One of Christian Bale’s first roles was as Jack Kelly in the 1992 Disney sensation Newsies, an event that I remember clearly and loved dearly when I was 8. It took a while, but eventually the movie was made into a Broadway musical, the stage always being the perfect place for this wonderful musical. Newsies is like Annie with a slightly rougher edge, and it transitions perfectly to Broadway; the music, the dancing, the scenery. I haven’t watched the film in years, I’ve never been to a live production, but Netflix has a live recording available to stream, and that’s all the invitation I needed. Don’t feel weird sitting on your couch watching along with a real audience, just lean back, relax, and enjoy one of the best shows you’re likely to see this decade.
At the turn of the last century, the blood of New York City pumped with the racket of the printing press, as the daily newspapers controlled the town with whatever stories they chose to run. The bigwigs at the top looked down on the people below from their ivory towers, deciding their fates with a whim that was akin to madness: Roosevelt, Pulitzer, William Randolph Hearst. But it was the newsies who delivered the message, who ran the papers through the streets and sold the headlines of the day, who had undiscovered power over the populace. When Pulitzer tried to raise newspaper prices, the newsies, realizing their importance and led by the charismatic Jack Kelly, formed a union and went on strike, along with every child worker in New York, be he a shoe shine or a messenger. They refused to be stepped on like ants in the street, choosing instead to band together to form something that could never be crushed.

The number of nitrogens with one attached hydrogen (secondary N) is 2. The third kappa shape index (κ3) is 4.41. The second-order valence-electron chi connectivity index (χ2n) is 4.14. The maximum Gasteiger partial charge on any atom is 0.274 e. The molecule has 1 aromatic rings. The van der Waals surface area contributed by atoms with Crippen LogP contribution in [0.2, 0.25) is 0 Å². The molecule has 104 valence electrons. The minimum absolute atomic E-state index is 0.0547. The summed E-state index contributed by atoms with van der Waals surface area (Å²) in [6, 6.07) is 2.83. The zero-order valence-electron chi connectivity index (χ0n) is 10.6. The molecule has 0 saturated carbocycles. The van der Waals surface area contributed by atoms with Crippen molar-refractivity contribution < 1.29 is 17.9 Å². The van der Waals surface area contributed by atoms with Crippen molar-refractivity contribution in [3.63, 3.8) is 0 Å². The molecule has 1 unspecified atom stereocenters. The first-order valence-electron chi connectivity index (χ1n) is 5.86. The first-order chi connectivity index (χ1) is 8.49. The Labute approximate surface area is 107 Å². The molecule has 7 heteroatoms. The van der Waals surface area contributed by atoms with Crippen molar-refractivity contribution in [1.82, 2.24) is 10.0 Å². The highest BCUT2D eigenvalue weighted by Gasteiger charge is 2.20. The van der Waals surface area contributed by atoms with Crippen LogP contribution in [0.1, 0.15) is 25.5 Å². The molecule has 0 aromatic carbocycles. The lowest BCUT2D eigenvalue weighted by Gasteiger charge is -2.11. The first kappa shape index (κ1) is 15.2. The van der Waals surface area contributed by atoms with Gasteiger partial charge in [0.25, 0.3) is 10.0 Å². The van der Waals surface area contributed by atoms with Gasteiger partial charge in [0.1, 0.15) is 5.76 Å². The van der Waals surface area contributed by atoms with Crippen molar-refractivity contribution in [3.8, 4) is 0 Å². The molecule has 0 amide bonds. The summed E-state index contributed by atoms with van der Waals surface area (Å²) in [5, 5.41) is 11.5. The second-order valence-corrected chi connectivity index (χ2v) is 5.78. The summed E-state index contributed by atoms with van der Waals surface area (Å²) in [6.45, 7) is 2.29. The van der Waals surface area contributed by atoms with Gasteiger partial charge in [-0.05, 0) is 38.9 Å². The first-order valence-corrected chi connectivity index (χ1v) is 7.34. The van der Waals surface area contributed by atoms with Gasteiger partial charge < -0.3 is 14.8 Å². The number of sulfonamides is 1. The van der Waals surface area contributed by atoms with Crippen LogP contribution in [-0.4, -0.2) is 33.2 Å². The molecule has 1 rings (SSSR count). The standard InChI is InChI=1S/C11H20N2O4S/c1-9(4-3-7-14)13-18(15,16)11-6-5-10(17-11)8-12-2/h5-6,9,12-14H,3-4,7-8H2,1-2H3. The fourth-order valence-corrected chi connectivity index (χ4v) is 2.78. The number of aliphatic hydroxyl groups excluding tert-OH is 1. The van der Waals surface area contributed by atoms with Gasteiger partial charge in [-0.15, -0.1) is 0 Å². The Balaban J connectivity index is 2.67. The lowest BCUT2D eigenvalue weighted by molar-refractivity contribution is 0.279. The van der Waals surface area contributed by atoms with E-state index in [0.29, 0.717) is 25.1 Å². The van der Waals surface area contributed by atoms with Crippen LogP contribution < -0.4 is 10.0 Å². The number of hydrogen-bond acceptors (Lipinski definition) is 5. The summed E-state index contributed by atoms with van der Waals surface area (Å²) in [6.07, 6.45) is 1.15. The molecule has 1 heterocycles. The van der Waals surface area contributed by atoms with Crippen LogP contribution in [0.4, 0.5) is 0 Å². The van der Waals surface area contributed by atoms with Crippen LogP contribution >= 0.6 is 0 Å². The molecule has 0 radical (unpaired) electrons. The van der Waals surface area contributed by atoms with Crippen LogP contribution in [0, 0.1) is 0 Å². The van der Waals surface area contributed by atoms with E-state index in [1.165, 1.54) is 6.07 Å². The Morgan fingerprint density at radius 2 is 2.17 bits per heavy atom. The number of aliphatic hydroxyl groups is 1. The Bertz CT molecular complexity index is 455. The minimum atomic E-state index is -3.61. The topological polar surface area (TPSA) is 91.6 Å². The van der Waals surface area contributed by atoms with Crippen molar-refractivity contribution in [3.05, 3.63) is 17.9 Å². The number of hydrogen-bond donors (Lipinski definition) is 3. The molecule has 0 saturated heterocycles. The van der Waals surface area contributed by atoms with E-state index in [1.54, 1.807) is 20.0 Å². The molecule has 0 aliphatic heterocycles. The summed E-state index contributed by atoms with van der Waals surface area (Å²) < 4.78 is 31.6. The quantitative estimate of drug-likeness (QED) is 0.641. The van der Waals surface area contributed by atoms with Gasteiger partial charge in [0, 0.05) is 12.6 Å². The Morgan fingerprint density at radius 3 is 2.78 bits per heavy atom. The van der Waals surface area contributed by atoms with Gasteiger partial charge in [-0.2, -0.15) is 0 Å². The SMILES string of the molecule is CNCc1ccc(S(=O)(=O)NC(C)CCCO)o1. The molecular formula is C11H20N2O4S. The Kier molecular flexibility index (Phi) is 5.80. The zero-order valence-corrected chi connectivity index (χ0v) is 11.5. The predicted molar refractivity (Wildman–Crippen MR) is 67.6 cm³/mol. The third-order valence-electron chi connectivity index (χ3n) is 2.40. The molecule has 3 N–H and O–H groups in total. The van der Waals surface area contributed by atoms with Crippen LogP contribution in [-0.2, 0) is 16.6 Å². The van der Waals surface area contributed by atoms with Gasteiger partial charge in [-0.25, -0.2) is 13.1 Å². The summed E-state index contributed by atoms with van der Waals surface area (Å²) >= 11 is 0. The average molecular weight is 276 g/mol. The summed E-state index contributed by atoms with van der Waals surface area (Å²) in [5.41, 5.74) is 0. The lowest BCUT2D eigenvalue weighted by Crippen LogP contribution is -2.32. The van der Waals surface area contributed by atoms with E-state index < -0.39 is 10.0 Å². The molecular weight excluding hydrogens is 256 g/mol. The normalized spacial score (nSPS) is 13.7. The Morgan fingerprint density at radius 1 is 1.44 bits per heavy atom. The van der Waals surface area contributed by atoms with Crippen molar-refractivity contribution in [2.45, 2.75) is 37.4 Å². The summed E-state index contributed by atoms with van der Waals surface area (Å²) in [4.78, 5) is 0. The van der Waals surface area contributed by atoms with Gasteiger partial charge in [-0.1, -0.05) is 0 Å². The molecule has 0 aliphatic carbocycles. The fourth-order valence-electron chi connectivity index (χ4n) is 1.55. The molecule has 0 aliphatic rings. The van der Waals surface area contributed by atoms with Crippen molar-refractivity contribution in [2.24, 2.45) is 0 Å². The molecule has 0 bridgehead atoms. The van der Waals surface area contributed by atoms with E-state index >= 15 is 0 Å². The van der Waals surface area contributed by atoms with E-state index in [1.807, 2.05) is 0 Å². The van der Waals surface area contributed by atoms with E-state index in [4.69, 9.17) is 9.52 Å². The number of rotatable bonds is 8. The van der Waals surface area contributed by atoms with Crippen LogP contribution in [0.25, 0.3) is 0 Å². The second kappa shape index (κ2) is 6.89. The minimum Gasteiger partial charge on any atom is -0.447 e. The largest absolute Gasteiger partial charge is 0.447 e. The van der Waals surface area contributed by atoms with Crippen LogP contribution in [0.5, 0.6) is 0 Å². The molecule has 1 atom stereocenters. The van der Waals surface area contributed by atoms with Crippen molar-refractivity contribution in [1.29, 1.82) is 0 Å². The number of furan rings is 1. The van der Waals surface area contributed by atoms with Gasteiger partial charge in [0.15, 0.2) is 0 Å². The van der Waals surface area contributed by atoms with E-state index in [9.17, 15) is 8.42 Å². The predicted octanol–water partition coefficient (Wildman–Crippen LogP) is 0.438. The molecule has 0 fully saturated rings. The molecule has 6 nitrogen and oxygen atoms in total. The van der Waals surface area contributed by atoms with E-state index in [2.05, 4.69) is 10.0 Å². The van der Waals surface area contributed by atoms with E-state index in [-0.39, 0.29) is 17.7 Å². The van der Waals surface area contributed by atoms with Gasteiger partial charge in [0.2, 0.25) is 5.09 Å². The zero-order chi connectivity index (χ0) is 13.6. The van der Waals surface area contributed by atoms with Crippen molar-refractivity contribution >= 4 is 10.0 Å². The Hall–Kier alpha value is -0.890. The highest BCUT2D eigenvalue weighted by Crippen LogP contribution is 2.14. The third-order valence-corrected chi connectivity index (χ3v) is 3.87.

The movie was good, at least from what I remember, but the musical is a definite improvement. First, they added a bit of a love story in place of Bill Pullman, and replacing that dude is usually a fairly solid idea. Next, they rearranged the order of the story a bit, and added in some original songs to keep things fresh. It seemed like every decision they made was a great one, because the Broadway adaptation is absolutely tremendous. The songs, the rhythm, the dances, the marching; I dare your heart to stay steady or your feet not to tap. Jeremy Jordan plays a character half his age, but it doesn’t even matter; he has a truly magical voice. It takes a second to get used to the affected accents, but once you do they just serve to suck you further into the story, and help you to fall in love with every character involved. The adults may be forgettable, but the kids are incredible, with talent to spare. The big numbers, the quiet moments, the phenomenal sets, Jack singing “Sante Fe”; you’ll fall in love with these newsies and this Newsies, and you’ll want to travel to wherever the company might be performing next.
My rating: ☆ ☆ ☆ ☆ ☆